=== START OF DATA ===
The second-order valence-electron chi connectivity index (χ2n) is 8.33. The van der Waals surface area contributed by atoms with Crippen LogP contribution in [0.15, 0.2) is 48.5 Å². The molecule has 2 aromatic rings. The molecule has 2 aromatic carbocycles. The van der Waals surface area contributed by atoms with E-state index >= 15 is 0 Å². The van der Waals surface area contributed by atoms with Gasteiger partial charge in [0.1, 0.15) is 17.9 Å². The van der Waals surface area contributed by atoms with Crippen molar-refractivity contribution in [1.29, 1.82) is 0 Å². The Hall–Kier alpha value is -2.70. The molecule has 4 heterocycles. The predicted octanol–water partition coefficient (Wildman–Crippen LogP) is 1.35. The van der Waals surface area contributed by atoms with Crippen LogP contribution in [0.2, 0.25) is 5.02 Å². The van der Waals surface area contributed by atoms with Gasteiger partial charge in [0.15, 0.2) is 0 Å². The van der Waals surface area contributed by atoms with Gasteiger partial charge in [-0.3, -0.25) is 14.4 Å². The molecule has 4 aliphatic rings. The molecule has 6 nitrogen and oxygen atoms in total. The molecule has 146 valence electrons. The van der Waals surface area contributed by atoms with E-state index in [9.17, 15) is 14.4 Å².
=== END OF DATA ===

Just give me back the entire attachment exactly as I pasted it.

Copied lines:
The second-order valence-electron chi connectivity index (χ2n) is 8.33. The van der Waals surface area contributed by atoms with Crippen LogP contribution in [0.15, 0.2) is 48.5 Å². The molecule has 2 aromatic rings. The molecule has 2 aromatic carbocycles. The van der Waals surface area contributed by atoms with E-state index >= 15 is 0 Å². The van der Waals surface area contributed by atoms with Gasteiger partial charge in [0.1, 0.15) is 17.9 Å². The van der Waals surface area contributed by atoms with Crippen molar-refractivity contribution in [1.29, 1.82) is 0 Å². The Hall–Kier alpha value is -2.70. The molecule has 4 heterocycles. The predicted octanol–water partition coefficient (Wildman–Crippen LogP) is 1.35. The van der Waals surface area contributed by atoms with Crippen LogP contribution in [0.2, 0.25) is 5.02 Å². The van der Waals surface area contributed by atoms with Gasteiger partial charge in [0.15, 0.2) is 0 Å². The van der Waals surface area contributed by atoms with Gasteiger partial charge in [-0.3, -0.25) is 14.4 Å². The molecule has 4 aliphatic rings. The molecule has 6 nitrogen and oxygen atoms in total. The molecule has 146 valence electrons. The van der Waals surface area contributed by atoms with E-state index in [9.17, 15) is 14.4 Å².